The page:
From: Benjamin Freed
To: J.J. Abrams
Subject: Always in motion is the future.
I see that you have released the new trailer for Star Wars: The Force Awakens. How exciting! The Internet sure seems excited, based on the freeze-frame of Han Solo and Chewbacca that whizzes enthusiastically down my Tweetdeck display every 0.35 seconds. But, however deep into the post-production phase you and your colleagues at Lucasfilm might be, we need to talk. It appears you ignored the missive I sent you last year about my idea for a sequel: Old Solo, a deeply emotional character drama that could win the Star Wars saga its first Academy Awards for something besides music and visual effects.
I believe, Mr. Abrams, that this was a grave error. So before it is consigned to development hell for eternity, here, again, is an outline of the movie you should have made.
Opening: The traditional John Williams fanfare plays over the Star Wars title as the opening scroll explains that 40 years have passed since the end of Return of the Jedi. The New Republic has established its governance of the galaxy, the last remnants of the Galactic Empire have been defeated for good, and the characters from the original trilogy have gotten on with their lives.
Pan down to a run-down house in a sleepy part of Corellia. Inside is a crotchety, wheelchair-bound Han Solo, who lives here alone. Leia is gone, having left him years ago. Luke doesn’t come around anymore. Han’s kids won’t speak to him. His only visitor and caretaker is Chewbacca.
Bitter and almost entirely solitary, Han has become quite unpleasant in his old age. In fact, the first 75 minutes of the movie is just Han verbally abusing Chewie about his medication, needing more blankets, where Leia is, and so on. Chewie weathers all of Han’s abuse, because he knows if he doesn’t visit, Han will starve and die alone. (I should point out here that Chewbacca is also elderly. He walks around with the assistance of a Wookie cane, which is just a log.)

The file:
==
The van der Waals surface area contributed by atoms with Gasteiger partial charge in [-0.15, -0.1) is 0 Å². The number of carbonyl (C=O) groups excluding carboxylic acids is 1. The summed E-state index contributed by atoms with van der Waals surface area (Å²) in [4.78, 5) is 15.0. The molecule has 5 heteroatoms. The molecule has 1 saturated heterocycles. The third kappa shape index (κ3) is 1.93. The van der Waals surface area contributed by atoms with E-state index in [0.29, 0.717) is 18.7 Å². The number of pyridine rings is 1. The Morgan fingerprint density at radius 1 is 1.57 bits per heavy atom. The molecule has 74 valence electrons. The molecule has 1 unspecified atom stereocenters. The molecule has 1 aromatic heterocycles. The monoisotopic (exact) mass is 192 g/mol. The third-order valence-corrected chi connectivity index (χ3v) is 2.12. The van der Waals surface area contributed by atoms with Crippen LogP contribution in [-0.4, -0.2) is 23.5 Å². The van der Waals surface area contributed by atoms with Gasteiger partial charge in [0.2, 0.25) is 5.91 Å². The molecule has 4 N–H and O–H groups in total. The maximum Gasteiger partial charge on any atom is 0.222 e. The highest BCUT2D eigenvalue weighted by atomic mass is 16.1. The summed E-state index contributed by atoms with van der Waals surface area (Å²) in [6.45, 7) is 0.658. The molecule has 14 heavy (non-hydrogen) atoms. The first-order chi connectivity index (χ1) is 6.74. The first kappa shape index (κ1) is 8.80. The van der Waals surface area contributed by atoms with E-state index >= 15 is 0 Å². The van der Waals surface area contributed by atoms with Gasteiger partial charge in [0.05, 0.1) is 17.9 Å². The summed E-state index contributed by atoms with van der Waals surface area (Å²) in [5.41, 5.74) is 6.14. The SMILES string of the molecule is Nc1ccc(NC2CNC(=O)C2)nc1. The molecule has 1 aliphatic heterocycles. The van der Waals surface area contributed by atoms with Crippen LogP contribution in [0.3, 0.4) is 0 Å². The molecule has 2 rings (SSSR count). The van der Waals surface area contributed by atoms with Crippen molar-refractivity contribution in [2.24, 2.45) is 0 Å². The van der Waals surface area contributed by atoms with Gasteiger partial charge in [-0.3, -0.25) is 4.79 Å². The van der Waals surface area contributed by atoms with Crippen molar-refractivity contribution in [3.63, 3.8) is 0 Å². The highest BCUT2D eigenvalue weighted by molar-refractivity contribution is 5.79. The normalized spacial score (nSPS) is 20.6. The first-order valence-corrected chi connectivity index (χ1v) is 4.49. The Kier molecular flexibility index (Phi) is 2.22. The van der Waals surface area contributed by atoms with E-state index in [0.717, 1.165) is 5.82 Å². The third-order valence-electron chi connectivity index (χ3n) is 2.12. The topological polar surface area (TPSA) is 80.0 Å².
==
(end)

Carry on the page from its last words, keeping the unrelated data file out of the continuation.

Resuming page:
But halfway through the movie, Han gets real nasty, telling Chewie he wishes he’d left him on Hoth all those years ago, and that Ewoks are more intelligible than Wookies. The Ewok insult is too much. Chewie snaps and starts breaking everything in the house (plates, tables, old blaster rifles). Amid the rampage, Han pulls himself up from his wheelchair and tries to reason with Chewbacca, but the Wookie belts him across the chest. Smash cut to black.
A badly wounded Han wakes up in some space hospital. Leia is standing at the end of his bed, like Diane Keaton in The Godfather Part III. “I knew you still loved me,” he says. Leia replies: “No, Han. I’m still with Wedge. The hospital just had no one else to call.” (More backstory: Ten years before Old Solo, Leia and Han divorced. Leia got remarried to Wedge Antilles, who, haunted by his participation in two campaigns to destroy both Death Stars, which killed hundreds of thousands of troops, is now an anti-superweapon activist.)
Han asks Leia where Chewbacca is. He wants to forgive Chewie for being such an awful friend all these years. A space doctor walks in, and says that after hitting Han, Chewie panicked and called the paramedics, but had a massive stroke while waiting for the space ambulance. Chewie will live out his days as a patient at the Cloud City Assisted Living Center (a Calrissian Holdings Company property), while Han now has nobody to take care of him.
Leia looks on with pity and says she and Wedge will take in Han for his final years. “Get Luke here instead, and tell him to bring the lightsaber,” Han grumbles.
In the final sequence, Wedge takes Han back to Corellia to get a few belongings before moving in with Leia and Wedge. Han enters the run-down shanty alone. He surveys the room and realizes his best memories were years ago. “I’m sorry, Chewie,” he cries. Smash cut to credits/John Williams closing fanfare.
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May the force be with you, Mr. Abrams, and please acknowledge receipt.